7.      If you could trade places with any other person for a week, famous or not, living or dead, real or fictional, with whom would it be? 

    Wonder Woman because she’s a warrior at heart, beautiful but behind the scenes, and her mission serves people.

    8.      What would be your superpower and why

    Wisdom to determine the best decisions with clarity.

    9.      If someone wrote a biography about you, what do you think the title would be?

    Joyful in the Journey

    10.      What did you want to be when you grew up?

    A singer. 

    11.      How would you explain what you do to a five-year-old?

    Communication is very important and is a work of art. 

  • 05/03/2021 8:00 AM | Anonymous member (Administrator)

    How Much Should I Save for Retirement? 
    By: Sterling Searcy

    This month, we are sharing a vlog article by our Event Committee Chair, Sterling Searcy. Sterling is a Financial Advisor at one of our sponsors, CPS Investment Advisors. A link to the full article can be found here 

    About the Author: 

    Originally from Vero Beach Florida, and spending most summers in the Florida Keys, Sterling is a true Florida native. He received his Bachelor of Arts in Accounting from Florida Atlantic University in 2011. Sterling received his Masters in Accountancy (MAcc) from Florida Southern College located in Lakeland, FL. He is a Certified Public Accountant licensed in Florida and holds his Series 65 as an Investment Advisor Representative. Got some retirement or financial questions for Sterling? Send him an email.

  • 04/21/2021 8:49 AM | Anonymous member (Administrator)

    Meet jane clay wright, Emerge Volunteer Committee Chair

    Name:  Jane Clay Wright    

    Years with EMERGE: 1+

    Current role in EMERGE: EMERGE Volunteer Committee Chair; Steering Committee Member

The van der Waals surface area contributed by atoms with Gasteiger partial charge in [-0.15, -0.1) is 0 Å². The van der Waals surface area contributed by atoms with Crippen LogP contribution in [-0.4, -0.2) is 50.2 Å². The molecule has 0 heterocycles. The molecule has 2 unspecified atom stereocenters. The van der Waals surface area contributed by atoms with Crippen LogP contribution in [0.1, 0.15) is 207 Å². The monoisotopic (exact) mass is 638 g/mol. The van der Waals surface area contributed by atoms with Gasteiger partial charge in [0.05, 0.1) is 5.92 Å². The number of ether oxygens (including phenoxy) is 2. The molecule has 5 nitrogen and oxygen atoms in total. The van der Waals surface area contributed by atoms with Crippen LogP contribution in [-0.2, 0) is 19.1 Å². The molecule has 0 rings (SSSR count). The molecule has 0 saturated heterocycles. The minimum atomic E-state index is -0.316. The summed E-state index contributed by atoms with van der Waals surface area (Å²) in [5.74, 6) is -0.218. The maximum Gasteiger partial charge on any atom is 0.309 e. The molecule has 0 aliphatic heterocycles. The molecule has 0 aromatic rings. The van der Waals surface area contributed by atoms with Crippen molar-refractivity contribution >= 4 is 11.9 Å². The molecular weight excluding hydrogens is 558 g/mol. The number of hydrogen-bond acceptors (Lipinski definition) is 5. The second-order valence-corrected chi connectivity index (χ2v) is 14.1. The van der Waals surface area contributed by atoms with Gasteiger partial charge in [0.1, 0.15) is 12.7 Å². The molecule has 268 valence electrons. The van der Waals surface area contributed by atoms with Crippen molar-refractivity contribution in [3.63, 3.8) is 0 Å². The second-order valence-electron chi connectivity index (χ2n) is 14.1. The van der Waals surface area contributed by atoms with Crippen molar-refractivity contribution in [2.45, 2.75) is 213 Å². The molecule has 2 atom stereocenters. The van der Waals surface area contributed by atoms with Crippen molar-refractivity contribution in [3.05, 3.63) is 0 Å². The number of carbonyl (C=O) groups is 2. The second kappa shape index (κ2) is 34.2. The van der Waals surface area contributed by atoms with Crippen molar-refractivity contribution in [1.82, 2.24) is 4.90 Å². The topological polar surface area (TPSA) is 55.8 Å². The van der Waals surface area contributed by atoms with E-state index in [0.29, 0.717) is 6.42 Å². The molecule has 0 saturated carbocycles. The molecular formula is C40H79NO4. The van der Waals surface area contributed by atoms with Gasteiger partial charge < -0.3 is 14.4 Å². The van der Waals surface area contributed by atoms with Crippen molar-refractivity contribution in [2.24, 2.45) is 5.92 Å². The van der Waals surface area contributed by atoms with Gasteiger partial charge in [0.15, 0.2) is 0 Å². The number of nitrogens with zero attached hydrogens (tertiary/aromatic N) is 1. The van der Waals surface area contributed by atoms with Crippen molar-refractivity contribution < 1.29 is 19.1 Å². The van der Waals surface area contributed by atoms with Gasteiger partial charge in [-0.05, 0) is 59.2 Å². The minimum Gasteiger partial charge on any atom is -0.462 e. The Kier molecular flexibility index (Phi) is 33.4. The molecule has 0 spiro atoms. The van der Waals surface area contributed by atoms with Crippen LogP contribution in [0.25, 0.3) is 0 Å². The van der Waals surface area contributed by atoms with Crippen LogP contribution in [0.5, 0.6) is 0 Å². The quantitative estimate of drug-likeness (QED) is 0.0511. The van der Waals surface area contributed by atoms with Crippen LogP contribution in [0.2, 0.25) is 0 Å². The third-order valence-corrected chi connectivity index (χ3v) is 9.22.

1.      How and why did you get involved with EMERGE Lakeland?

    I got involved with EMERGE at the recommendation of my campus president, Melody Rider. 

    2.      Are you originally from this area? If so, why have you stayed in Lakeland? If not, what brought you to Lakeland?

    I am not originally from this area. I am from Long Island, New York and I moved to Lakeland two and a half years ago from Tampa, when I got married. My husband already owned a home here, so it just made sense to move since I was only renting an apartment.   

    3.      What is your current occupation? Employer?

    I am an English professor at Keiser University’s Lakeland campus.  

    4.      Do you have any hobbies or interests?

    As you might expect from an English professor, I love to read! I am also really into fitness. I am part of a CrossFit community here in Lakeland, and I also enjoy running, hiking, kayaking, and cycling. I used to travel quite a bit as well, but that has been hindered as of late with all the new restrictions. 

    5.      If someone sees you at an EMERGE event, what are some topics they should ask you about to get the conversation going?

    Books, movies, my puppy, travel, Jesus. 

    6.      If you could trade places with any other person for a week, famous or not, living or dead, real or fictional, with whom would it be?